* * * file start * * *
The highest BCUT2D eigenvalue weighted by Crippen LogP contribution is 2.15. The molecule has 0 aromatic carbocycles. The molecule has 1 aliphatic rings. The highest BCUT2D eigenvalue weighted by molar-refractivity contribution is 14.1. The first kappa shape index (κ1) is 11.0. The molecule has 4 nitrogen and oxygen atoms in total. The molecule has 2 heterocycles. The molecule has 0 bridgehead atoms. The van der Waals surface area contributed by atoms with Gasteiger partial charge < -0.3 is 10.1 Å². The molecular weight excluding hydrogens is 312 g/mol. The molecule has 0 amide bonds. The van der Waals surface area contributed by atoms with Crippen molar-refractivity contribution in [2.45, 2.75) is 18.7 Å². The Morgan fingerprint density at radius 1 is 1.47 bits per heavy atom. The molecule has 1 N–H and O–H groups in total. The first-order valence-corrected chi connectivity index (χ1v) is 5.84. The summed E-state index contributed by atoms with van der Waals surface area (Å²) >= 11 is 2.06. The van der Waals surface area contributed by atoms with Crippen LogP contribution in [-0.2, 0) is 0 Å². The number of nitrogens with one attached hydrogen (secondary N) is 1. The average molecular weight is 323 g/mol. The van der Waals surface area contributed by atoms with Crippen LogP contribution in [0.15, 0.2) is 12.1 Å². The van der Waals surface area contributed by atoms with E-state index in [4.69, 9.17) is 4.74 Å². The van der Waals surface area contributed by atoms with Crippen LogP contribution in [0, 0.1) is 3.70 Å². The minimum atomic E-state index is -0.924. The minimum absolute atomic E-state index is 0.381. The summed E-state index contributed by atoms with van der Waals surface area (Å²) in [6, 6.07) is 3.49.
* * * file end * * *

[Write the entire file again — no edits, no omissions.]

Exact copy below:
The highest BCUT2D eigenvalue weighted by Crippen LogP contribution is 2.15. The molecule has 0 aromatic carbocycles. The molecule has 1 aliphatic rings. The highest BCUT2D eigenvalue weighted by molar-refractivity contribution is 14.1. The first kappa shape index (κ1) is 11.0. The molecule has 4 nitrogen and oxygen atoms in total. The molecule has 2 heterocycles. The molecule has 0 bridgehead atoms. The van der Waals surface area contributed by atoms with Gasteiger partial charge < -0.3 is 10.1 Å². The molecular weight excluding hydrogens is 312 g/mol. The molecule has 0 amide bonds. The van der Waals surface area contributed by atoms with Crippen molar-refractivity contribution in [2.45, 2.75) is 18.7 Å². The Morgan fingerprint density at radius 1 is 1.47 bits per heavy atom. The molecule has 1 N–H and O–H groups in total. The first-order valence-corrected chi connectivity index (χ1v) is 5.84. The summed E-state index contributed by atoms with van der Waals surface area (Å²) >= 11 is 2.06. The van der Waals surface area contributed by atoms with Crippen LogP contribution in [-0.2, 0) is 0 Å². The number of nitrogens with one attached hydrogen (secondary N) is 1. The average molecular weight is 323 g/mol. The van der Waals surface area contributed by atoms with Crippen LogP contribution in [0.15, 0.2) is 12.1 Å². The van der Waals surface area contributed by atoms with E-state index in [4.69, 9.17) is 4.74 Å². The van der Waals surface area contributed by atoms with Crippen LogP contribution in [0, 0.1) is 3.70 Å². The minimum atomic E-state index is -0.924. The minimum absolute atomic E-state index is 0.381. The summed E-state index contributed by atoms with van der Waals surface area (Å²) in [6, 6.07) is 3.49.